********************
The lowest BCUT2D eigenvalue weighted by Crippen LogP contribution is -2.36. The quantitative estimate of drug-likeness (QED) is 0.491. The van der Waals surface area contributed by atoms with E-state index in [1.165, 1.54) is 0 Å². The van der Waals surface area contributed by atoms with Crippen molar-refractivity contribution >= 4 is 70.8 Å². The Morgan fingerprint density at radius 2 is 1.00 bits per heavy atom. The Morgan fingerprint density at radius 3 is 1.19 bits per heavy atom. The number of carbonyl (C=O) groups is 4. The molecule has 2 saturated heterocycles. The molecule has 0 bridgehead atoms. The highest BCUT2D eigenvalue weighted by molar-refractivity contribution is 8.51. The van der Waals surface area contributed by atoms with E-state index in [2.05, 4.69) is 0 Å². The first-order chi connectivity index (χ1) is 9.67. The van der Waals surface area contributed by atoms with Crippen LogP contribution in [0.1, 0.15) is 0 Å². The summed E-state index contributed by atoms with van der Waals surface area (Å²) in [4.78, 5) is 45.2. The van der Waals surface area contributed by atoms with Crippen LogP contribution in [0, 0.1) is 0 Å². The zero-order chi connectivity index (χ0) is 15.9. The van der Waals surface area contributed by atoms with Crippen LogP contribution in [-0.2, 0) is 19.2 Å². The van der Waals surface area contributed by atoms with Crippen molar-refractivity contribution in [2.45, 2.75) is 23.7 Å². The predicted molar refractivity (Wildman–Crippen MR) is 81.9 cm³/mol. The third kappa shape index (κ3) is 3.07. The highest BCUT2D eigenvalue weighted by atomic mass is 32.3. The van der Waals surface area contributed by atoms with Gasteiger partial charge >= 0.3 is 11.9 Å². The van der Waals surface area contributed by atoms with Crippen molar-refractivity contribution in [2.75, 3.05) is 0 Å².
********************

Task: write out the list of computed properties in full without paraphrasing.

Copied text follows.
The lowest BCUT2D eigenvalue weighted by Crippen LogP contribution is -2.36. The quantitative estimate of drug-likeness (QED) is 0.491. The van der Waals surface area contributed by atoms with E-state index in [1.165, 1.54) is 0 Å². The van der Waals surface area contributed by atoms with Crippen molar-refractivity contribution >= 4 is 70.8 Å². The Morgan fingerprint density at radius 2 is 1.00 bits per heavy atom. The Morgan fingerprint density at radius 3 is 1.19 bits per heavy atom. The number of carbonyl (C=O) groups is 4. The molecule has 2 saturated heterocycles. The molecule has 0 bridgehead atoms. The highest BCUT2D eigenvalue weighted by molar-refractivity contribution is 8.51. The van der Waals surface area contributed by atoms with E-state index in [2.05, 4.69) is 0 Å². The first-order chi connectivity index (χ1) is 9.67. The van der Waals surface area contributed by atoms with Crippen LogP contribution in [0.1, 0.15) is 0 Å². The summed E-state index contributed by atoms with van der Waals surface area (Å²) in [4.78, 5) is 45.2. The van der Waals surface area contributed by atoms with Crippen LogP contribution in [0, 0.1) is 0 Å². The zero-order chi connectivity index (χ0) is 15.9. The van der Waals surface area contributed by atoms with Crippen LogP contribution in [-0.2, 0) is 19.2 Å². The van der Waals surface area contributed by atoms with Crippen molar-refractivity contribution in [2.45, 2.75) is 23.7 Å². The predicted molar refractivity (Wildman–Crippen MR) is 81.9 cm³/mol. The third kappa shape index (κ3) is 3.07. The highest BCUT2D eigenvalue weighted by atomic mass is 32.3. The van der Waals surface area contributed by atoms with Gasteiger partial charge >= 0.3 is 11.9 Å². The van der Waals surface area contributed by atoms with Crippen molar-refractivity contribution in [2.75, 3.05) is 0 Å².